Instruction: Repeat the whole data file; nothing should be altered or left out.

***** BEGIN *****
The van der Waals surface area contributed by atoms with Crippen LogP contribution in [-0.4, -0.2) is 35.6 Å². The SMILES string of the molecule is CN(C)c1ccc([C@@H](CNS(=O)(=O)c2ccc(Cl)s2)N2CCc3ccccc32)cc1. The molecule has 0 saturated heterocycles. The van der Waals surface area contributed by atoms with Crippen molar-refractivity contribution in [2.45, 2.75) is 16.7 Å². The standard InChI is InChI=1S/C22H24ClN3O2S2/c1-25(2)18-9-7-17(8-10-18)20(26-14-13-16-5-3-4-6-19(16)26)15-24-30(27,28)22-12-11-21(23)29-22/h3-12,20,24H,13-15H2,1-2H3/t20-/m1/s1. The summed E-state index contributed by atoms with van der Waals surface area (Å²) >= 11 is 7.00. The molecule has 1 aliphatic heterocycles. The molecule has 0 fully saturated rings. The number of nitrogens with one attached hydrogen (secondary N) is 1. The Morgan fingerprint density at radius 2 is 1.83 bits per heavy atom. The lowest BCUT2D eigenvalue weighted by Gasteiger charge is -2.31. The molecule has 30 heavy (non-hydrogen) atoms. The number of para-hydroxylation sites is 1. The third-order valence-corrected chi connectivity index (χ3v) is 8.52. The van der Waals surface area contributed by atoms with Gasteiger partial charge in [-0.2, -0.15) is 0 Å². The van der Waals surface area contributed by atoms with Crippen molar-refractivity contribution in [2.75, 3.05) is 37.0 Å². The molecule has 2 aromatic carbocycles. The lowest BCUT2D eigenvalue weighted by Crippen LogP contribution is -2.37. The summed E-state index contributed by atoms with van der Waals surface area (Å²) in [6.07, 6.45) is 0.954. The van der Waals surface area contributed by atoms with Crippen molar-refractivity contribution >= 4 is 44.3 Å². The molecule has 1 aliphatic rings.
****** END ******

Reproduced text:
The van der Waals surface area contributed by atoms with Crippen LogP contribution in [-0.4, -0.2) is 35.6 Å². The SMILES string of the molecule is CN(C)c1ccc([C@@H](CNS(=O)(=O)c2ccc(Cl)s2)N2CCc3ccccc32)cc1. The molecule has 0 saturated heterocycles. The van der Waals surface area contributed by atoms with Crippen molar-refractivity contribution in [2.45, 2.75) is 16.7 Å². The standard InChI is InChI=1S/C22H24ClN3O2S2/c1-25(2)18-9-7-17(8-10-18)20(26-14-13-16-5-3-4-6-19(16)26)15-24-30(27,28)22-12-11-21(23)29-22/h3-12,20,24H,13-15H2,1-2H3/t20-/m1/s1. The summed E-state index contributed by atoms with van der Waals surface area (Å²) >= 11 is 7.00. The molecule has 1 aliphatic heterocycles. The molecule has 0 fully saturated rings. The number of nitrogens with one attached hydrogen (secondary N) is 1. The Morgan fingerprint density at radius 2 is 1.83 bits per heavy atom. The lowest BCUT2D eigenvalue weighted by Gasteiger charge is -2.31. The molecule has 30 heavy (non-hydrogen) atoms. The number of para-hydroxylation sites is 1. The third-order valence-corrected chi connectivity index (χ3v) is 8.52. The van der Waals surface area contributed by atoms with Gasteiger partial charge in [-0.2, -0.15) is 0 Å². The van der Waals surface area contributed by atoms with Crippen molar-refractivity contribution in [2.75, 3.05) is 37.0 Å². The molecule has 2 aromatic carbocycles. The lowest BCUT2D eigenvalue weighted by Crippen LogP contribution is -2.37. The summed E-state index contributed by atoms with van der Waals surface area (Å²) in [6.07, 6.45) is 0.954. The van der Waals surface area contributed by atoms with Crippen molar-refractivity contribution >= 4 is 44.3 Å². The molecule has 1 aliphatic rings.